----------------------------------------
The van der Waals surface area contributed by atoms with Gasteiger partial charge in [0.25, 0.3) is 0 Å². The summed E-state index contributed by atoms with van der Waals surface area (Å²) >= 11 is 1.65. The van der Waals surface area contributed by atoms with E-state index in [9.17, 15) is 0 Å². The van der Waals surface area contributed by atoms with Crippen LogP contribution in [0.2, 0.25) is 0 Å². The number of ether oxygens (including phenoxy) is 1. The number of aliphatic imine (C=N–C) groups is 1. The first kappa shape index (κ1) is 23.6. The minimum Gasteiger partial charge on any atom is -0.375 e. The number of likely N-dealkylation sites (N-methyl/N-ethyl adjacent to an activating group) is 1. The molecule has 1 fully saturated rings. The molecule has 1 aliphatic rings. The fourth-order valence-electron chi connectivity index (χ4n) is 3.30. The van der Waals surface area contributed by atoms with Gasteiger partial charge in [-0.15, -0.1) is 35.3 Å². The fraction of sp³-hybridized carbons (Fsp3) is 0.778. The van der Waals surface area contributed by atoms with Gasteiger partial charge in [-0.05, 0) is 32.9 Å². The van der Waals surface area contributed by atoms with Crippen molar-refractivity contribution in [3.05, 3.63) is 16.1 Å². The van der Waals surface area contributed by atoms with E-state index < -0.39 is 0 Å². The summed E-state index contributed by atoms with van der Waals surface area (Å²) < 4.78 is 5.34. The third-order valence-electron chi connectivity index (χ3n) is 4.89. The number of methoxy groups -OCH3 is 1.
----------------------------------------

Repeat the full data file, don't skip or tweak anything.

The van der Waals surface area contributed by atoms with Gasteiger partial charge in [0.25, 0.3) is 0 Å². The summed E-state index contributed by atoms with van der Waals surface area (Å²) >= 11 is 1.65. The van der Waals surface area contributed by atoms with E-state index in [9.17, 15) is 0 Å². The van der Waals surface area contributed by atoms with Crippen LogP contribution in [0.2, 0.25) is 0 Å². The number of ether oxygens (including phenoxy) is 1. The number of aliphatic imine (C=N–C) groups is 1. The first kappa shape index (κ1) is 23.6. The minimum Gasteiger partial charge on any atom is -0.375 e. The number of likely N-dealkylation sites (N-methyl/N-ethyl adjacent to an activating group) is 1. The molecule has 1 fully saturated rings. The molecule has 1 aliphatic rings. The fourth-order valence-electron chi connectivity index (χ4n) is 3.30. The van der Waals surface area contributed by atoms with Gasteiger partial charge in [-0.15, -0.1) is 35.3 Å². The fraction of sp³-hybridized carbons (Fsp3) is 0.778. The van der Waals surface area contributed by atoms with Gasteiger partial charge in [-0.05, 0) is 32.9 Å². The van der Waals surface area contributed by atoms with Crippen molar-refractivity contribution in [3.05, 3.63) is 16.1 Å². The van der Waals surface area contributed by atoms with E-state index < -0.39 is 0 Å². The summed E-state index contributed by atoms with van der Waals surface area (Å²) < 4.78 is 5.34. The third-order valence-electron chi connectivity index (χ3n) is 4.89. The number of methoxy groups -OCH3 is 1.